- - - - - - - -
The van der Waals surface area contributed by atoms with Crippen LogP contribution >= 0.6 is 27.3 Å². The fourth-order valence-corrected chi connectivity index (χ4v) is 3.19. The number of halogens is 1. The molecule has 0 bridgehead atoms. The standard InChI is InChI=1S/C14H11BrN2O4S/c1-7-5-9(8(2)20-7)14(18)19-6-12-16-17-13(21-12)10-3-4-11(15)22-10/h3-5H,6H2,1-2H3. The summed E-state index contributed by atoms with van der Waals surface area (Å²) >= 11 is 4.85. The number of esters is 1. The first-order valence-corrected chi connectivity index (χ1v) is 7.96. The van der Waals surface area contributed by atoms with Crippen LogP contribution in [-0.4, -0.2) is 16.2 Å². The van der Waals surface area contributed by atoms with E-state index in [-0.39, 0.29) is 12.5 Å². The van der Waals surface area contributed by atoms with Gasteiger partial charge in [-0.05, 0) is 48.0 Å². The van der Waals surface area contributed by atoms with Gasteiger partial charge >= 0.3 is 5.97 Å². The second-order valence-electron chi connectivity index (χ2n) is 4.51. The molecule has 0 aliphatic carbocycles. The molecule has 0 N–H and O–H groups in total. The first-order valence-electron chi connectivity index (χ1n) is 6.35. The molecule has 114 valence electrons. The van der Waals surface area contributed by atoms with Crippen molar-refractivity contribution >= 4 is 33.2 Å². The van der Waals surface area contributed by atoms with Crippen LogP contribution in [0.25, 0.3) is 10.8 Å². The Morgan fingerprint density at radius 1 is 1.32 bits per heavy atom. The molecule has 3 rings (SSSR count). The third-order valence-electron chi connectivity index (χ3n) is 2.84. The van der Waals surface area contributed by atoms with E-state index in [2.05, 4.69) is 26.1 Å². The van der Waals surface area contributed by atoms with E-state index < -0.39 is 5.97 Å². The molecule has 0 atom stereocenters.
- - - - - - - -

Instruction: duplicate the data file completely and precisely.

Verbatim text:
The van der Waals surface area contributed by atoms with Crippen LogP contribution >= 0.6 is 27.3 Å². The fourth-order valence-corrected chi connectivity index (χ4v) is 3.19. The number of halogens is 1. The molecule has 0 bridgehead atoms. The standard InChI is InChI=1S/C14H11BrN2O4S/c1-7-5-9(8(2)20-7)14(18)19-6-12-16-17-13(21-12)10-3-4-11(15)22-10/h3-5H,6H2,1-2H3. The summed E-state index contributed by atoms with van der Waals surface area (Å²) >= 11 is 4.85. The number of esters is 1. The first-order valence-corrected chi connectivity index (χ1v) is 7.96. The van der Waals surface area contributed by atoms with Crippen LogP contribution in [-0.4, -0.2) is 16.2 Å². The van der Waals surface area contributed by atoms with E-state index in [-0.39, 0.29) is 12.5 Å². The van der Waals surface area contributed by atoms with Gasteiger partial charge in [-0.05, 0) is 48.0 Å². The van der Waals surface area contributed by atoms with Gasteiger partial charge >= 0.3 is 5.97 Å². The second-order valence-electron chi connectivity index (χ2n) is 4.51. The molecule has 0 aliphatic carbocycles. The molecule has 0 N–H and O–H groups in total. The first-order valence-electron chi connectivity index (χ1n) is 6.35. The molecule has 114 valence electrons. The van der Waals surface area contributed by atoms with Crippen molar-refractivity contribution >= 4 is 33.2 Å². The van der Waals surface area contributed by atoms with Crippen LogP contribution in [0.25, 0.3) is 10.8 Å². The Morgan fingerprint density at radius 1 is 1.32 bits per heavy atom. The molecule has 3 rings (SSSR count). The third-order valence-electron chi connectivity index (χ3n) is 2.84. The van der Waals surface area contributed by atoms with E-state index in [2.05, 4.69) is 26.1 Å². The van der Waals surface area contributed by atoms with E-state index < -0.39 is 5.97 Å². The molecule has 0 atom stereocenters.